As tenuous as those numbers were, they seemed almost reasonable compared to other aspects of the deal. The purported projections for arena revenue seemed to be invented out of whole cloth. The group claimed that it would “generate $3.7 million in revenue to help cover debt service payments in its first year in operation, and $5.8 million by its third year.” However, the “nine comparable arenas” that the group cited “made an average of $953,000 annually. The highest grossing venue brought in $2.9 million.” The group also claimed that meals tax revenue from new restaurants in the area would not displace meals tax revenue from other restaurants because, they claimed, the only people who would eat in the area would be new tourists and new residents. Staid and independent experts looked through the details and raised a number of serious red flags. Esson Miller, the former staff director of the Virginia Senate Finance Committee, wrote that the businessmen were “rummaging through the city’s fiscal well-being, putting it at severe risk that could have long-term detrimental impact.” Analyst Justin Griffin found that the modeling assumed that every attendee at a Coliseum event would spend an average of $458.48 on popcorn, candy, and so forth. The capstone of the deal called for transferring these properties to the investment group for 99 years, a giveaway usually seen only in kleptocracies. Farrell had pledged that he would not see any money from the project; the electricity for the new businesses and residents would be provided by Dominion. Stoney, who well knew about the damning details that demonstrated the project was not on solid financial footing, was left in a bind and discarded his usual careful rhetoric. “This is our project,” he said. “This is not Dominion’s project. It’s not any other entity’s project. This is our project. This is my vision. … I don’t care if it’s Tom Farrell or Johnny on the street, if it does not benefit my city, this project will not move forward.”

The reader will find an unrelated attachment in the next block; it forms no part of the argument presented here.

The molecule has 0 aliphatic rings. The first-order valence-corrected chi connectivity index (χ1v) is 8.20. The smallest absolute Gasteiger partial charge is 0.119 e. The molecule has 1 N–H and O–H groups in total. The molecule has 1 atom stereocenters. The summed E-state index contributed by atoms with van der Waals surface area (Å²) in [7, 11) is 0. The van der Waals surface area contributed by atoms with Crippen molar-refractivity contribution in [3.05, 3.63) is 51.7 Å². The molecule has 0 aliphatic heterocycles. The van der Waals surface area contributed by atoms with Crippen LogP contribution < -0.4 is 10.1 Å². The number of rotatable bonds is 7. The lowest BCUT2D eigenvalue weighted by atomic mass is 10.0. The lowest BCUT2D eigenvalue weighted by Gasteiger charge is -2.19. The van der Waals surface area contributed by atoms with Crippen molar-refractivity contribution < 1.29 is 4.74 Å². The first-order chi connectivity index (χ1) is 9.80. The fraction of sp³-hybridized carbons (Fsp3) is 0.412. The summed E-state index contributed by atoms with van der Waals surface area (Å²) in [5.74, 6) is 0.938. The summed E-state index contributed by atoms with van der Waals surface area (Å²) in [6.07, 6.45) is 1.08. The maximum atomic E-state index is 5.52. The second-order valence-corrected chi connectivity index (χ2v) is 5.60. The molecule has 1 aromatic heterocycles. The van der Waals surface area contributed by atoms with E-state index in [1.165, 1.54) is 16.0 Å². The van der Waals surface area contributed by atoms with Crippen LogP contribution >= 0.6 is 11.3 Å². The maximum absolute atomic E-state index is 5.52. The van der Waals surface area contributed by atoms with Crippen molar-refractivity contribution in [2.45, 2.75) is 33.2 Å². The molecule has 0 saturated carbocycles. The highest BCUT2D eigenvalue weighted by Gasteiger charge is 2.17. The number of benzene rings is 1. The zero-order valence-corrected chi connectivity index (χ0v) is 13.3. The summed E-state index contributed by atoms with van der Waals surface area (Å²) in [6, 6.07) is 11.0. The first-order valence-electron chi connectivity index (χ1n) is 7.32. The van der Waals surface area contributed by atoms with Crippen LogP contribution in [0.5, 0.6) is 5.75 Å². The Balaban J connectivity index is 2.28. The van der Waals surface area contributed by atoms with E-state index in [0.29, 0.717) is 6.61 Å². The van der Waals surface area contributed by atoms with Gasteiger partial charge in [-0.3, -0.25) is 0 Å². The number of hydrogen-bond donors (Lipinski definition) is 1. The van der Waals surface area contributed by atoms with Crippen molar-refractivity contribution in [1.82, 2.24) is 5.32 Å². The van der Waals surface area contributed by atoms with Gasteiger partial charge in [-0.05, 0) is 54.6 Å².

The fantastic veered into propaganda at the headline claim Stoney repeated like a chorus that this would somehow create 9,000 permanent jobs. A $1.4 billion investment spread over thirty years worked out to about $47 million per year, or about $5,100 per year for every “permanent job.”

In any event, most of the cost of the project would be spent on materials, not labor. To give an example that backers should have been familiar with, Dominion employed about 16,000 people and had about $12.6 billion in revenue annually. It was a 100 percent certainty that this project would not possibly create nine thousand permanent jobs and might actually increase unemployment through hiring fewer teachers, firefighters, and cops.